There was a white board with a list of vegetables and prices. From the contents, "winter squash" for example, it was clear that this was an index of posibilities rather than what was available at the moment. There was a glass-door refrigerator along one wall within which we noticed several types of squash - summer, zucchini and a yellow, round, scallop edged variety that we figured out from the product roster was probably Pattypan. The summer squash was almost Crayola yellow, the zucchini deep green, and all three were delightfully irregular in shape and size. There also were two heads of lettuce and one something that we decided was bok choy. I roamed out back to see if that was all that was available and what if anything else we needed to know.

The greenhouse builders pointed me to the vegetable fields where the owner's son was spraying something onto the tomato plants. I hiked out there and after removing his ipod earphones he told me to that the squash in the 'frig was all of that that they had but if we wanted herbs or lettuce we were welcome to just wander out into the fields and pick it. I walked back to the barn and we decided to get three really fresh heads of lettuce. So we went out into the fields and cut off three large curly leaf (two green and one red) using a meager knife tool that Mars carries in her handbag. One was for Mars' mother but we quickly realized we had over extended our ability to absorb salads and later gave some away more to our friend Sandy.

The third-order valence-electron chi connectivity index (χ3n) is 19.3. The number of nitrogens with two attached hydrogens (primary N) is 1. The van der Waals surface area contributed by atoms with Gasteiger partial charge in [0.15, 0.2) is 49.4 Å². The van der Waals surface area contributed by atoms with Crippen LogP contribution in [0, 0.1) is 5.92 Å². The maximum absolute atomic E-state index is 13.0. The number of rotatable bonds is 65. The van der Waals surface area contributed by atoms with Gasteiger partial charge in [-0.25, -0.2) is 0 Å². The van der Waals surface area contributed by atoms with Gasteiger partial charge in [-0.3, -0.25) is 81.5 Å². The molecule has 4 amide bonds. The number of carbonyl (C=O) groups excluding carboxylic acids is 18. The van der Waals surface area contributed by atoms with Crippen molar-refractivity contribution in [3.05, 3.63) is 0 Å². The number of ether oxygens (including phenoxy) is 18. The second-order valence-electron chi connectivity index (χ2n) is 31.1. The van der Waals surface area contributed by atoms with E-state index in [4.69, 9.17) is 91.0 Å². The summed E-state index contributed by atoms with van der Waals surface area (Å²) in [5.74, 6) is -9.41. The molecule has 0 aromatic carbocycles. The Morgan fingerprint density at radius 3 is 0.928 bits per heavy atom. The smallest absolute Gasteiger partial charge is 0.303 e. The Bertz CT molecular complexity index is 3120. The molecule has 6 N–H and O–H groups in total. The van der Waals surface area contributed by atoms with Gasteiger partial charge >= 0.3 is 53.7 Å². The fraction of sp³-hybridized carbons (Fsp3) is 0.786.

Back in the barn we were weighing squash on the scale and tallying up our expenses when a rush of cigar smoke floated in followed by a slightly chubby guy wearing a tee shirt, shorts, and Teva sandals. It was George the owner. After introductions and small talk - he also supplies the local Whole Foods stores, was "certified organic in 1999", and just relocated to this location ("saved it from the developer") - he offered us some Swiss chard ("just take what you want!"). We did. Then we tallied up, packed up, and left just as a late-twenties couple arrived on the scene looking as confused as we did initially.

As we drove away I wondered. Are George's cigars organic? Are the workers migrant and if so are they free-range? Do the folks up the street from the farm shop at Whole Foods?

I didn't think at all about whether this would turn out to be a good investment.